Leaving Mayapedal was a relief – we were on the road again, back into our journey. It was also hard, with conversations often falling back to wonderings about how people were doing or how the bici-lavadora proyecto was going. We formed some special friendships while we were there, especially as the “population” was pretty steady for the last few days, and smaller with only 4 other people. Conversations waxed and waned, with a constant theme of Language. Spanish for the english speakers and the vagaries of English for the spanish speakers. A prime example of this, which had all the english speakers unable to connect a coherent thought to another for a few minutes, was from Javier. He’d worked as a telephone sales person in Ireland a few years ago, and had a pretty good grasp of things. He was lamenting the difficulties in knowing how to pronounce english words if you only know how to spell them as there are so many different vowel sounds. This in contrast to spanish, where if you can say it, you know how to spell it without too much more effort. We heard: “You need to have more Bowels”
Unfortunately for him, the Spanish pronounce V as B….
Our plan for the final stretch in Guatemala was to skirt round the southern side of Guatemala City, then take a more-or-less straight line towards the border at El Florido. Happily there was a nice network of small roads to get us there. We didn’t think much more about it. Our route to San Andrés had been pretty hilly, and things didn’t let up from there onwards either.
We didn’t do a particularly good job of taking photos along the way, but picture lots of quiet roads with occasional Guatemalan carrying precarious loads of firewood using straps across their foreheads. Gathering and transporting firewood together with hand-washing clothes probably take up most of their time.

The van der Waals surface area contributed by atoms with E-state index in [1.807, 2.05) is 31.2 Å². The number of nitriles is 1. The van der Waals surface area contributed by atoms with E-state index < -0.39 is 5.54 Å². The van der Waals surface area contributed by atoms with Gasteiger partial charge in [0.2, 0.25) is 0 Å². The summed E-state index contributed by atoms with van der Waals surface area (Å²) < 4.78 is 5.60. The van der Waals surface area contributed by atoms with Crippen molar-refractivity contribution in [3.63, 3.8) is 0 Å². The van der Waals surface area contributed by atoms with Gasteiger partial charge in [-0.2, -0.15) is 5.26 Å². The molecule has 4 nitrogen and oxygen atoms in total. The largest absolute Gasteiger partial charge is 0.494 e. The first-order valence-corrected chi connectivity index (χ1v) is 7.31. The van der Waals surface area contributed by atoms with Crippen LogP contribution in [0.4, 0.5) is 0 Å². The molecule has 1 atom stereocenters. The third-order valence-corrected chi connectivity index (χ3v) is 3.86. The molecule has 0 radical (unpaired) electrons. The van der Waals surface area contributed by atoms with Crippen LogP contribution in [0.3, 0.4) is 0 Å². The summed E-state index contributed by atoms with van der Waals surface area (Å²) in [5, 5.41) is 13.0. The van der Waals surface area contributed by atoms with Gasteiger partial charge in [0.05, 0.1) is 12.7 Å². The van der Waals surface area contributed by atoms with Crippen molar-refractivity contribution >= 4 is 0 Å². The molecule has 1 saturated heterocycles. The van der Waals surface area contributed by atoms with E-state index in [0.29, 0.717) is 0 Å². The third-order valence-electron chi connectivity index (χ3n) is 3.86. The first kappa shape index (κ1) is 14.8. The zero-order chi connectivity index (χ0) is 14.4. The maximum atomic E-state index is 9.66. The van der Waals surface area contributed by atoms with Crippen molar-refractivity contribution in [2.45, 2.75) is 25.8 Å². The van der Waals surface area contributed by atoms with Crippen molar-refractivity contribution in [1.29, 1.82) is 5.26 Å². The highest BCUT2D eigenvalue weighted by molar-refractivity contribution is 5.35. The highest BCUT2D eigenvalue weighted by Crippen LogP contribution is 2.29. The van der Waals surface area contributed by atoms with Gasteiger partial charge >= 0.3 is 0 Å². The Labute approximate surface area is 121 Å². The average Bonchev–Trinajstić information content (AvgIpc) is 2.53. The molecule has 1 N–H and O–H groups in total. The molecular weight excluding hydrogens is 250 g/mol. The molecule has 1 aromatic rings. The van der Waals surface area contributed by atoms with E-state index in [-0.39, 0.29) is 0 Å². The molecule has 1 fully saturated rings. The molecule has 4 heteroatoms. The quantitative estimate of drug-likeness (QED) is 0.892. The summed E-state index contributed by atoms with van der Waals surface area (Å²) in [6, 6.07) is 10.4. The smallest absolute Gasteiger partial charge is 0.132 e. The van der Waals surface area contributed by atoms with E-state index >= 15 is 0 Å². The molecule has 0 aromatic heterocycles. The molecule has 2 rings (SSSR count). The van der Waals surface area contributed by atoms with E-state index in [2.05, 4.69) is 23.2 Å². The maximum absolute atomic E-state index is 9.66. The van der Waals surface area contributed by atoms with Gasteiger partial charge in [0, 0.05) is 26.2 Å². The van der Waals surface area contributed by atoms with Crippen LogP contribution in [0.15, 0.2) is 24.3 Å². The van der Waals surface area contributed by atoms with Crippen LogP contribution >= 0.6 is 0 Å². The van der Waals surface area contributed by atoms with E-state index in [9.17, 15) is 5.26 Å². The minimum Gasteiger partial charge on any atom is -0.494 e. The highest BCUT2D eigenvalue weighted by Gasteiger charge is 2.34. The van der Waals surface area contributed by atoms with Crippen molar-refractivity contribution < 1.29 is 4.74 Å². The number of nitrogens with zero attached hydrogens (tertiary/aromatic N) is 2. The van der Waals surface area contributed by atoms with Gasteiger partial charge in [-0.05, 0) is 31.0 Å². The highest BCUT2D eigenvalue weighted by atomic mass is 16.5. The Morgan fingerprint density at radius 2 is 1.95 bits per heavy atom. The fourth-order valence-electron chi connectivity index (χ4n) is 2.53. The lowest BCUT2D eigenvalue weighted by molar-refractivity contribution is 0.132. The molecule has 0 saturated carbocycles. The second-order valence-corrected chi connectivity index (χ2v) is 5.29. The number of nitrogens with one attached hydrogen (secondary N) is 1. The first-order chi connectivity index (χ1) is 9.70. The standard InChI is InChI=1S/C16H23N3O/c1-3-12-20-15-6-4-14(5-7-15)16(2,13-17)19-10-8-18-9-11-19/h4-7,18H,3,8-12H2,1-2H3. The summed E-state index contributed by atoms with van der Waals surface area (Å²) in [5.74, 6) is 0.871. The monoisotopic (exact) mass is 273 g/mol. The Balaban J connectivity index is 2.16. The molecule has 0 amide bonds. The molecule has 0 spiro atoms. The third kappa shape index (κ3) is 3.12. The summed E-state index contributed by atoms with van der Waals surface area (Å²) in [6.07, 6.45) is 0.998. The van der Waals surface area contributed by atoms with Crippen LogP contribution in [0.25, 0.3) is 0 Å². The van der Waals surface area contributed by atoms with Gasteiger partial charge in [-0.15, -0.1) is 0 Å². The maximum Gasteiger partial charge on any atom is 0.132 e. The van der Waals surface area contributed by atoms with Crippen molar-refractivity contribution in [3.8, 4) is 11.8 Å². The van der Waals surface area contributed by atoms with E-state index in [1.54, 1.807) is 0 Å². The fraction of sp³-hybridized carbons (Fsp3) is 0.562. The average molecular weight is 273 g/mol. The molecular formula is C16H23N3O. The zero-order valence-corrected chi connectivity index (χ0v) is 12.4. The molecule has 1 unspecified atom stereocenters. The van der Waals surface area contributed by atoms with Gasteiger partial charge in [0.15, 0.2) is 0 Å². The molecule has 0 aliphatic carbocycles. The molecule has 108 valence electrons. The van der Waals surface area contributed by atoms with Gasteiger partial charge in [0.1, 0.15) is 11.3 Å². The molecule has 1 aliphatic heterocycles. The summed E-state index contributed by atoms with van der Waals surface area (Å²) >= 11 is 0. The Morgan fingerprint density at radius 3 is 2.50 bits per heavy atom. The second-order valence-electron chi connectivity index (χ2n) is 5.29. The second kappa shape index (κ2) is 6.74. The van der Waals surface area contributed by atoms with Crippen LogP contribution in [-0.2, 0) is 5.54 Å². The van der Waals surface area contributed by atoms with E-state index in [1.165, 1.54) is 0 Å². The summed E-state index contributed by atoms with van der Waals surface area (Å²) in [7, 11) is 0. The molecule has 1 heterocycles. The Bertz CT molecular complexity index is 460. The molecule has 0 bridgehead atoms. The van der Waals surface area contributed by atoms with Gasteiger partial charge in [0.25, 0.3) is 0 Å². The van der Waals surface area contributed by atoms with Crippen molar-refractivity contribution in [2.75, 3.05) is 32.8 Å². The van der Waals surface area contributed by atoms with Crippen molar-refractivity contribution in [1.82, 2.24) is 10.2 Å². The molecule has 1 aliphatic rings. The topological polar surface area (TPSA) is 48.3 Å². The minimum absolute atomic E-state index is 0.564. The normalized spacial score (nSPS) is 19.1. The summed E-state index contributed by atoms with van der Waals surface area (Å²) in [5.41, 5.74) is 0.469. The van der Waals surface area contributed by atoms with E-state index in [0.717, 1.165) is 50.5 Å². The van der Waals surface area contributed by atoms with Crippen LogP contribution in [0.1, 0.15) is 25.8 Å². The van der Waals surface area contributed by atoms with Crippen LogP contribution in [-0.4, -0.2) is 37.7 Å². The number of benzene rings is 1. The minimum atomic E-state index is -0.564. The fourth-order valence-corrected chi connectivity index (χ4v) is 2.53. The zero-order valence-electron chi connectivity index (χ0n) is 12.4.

The climate warmed up as we moved east, so we’re now back on long midday breaks, maximally early starts and lots of cold drinks.
Despite feeling as if we’d spent a long time in Guatemala, we’d only done just over 2 weeks of riding and under 1000km. A stunning contrast to the USA and México. The trend will probably continue until we make it to Colombia and the mighty Andes.
Another, somewhat more minor observation, made recently is that when you read that a place is a “beautiful colonial town with lots of charm” it will almost certainly have cobbled streets that render it varyingly unfriendly to bicycles. Antigua Guatemala and Copán Ruinas exemplify this. Further evidence on this theory will be presented in due course as we pass through Gracias and other Honduran colonial towns…
In Copán Ruinas, which is actually the town near the Mayan ruins, not the actual ruins themselves, we got our final fix of things Mayan as we will now move out of the main Mayan mesoamerica. The ruins here are famed for their sculptures, particularly the stellae (double human height spires). Sarah also went to a local bird sanctuary while Tom attempted to do some “work”. Colourful birds are definitely a step-up from the intricacies of health expenditure in developing countries!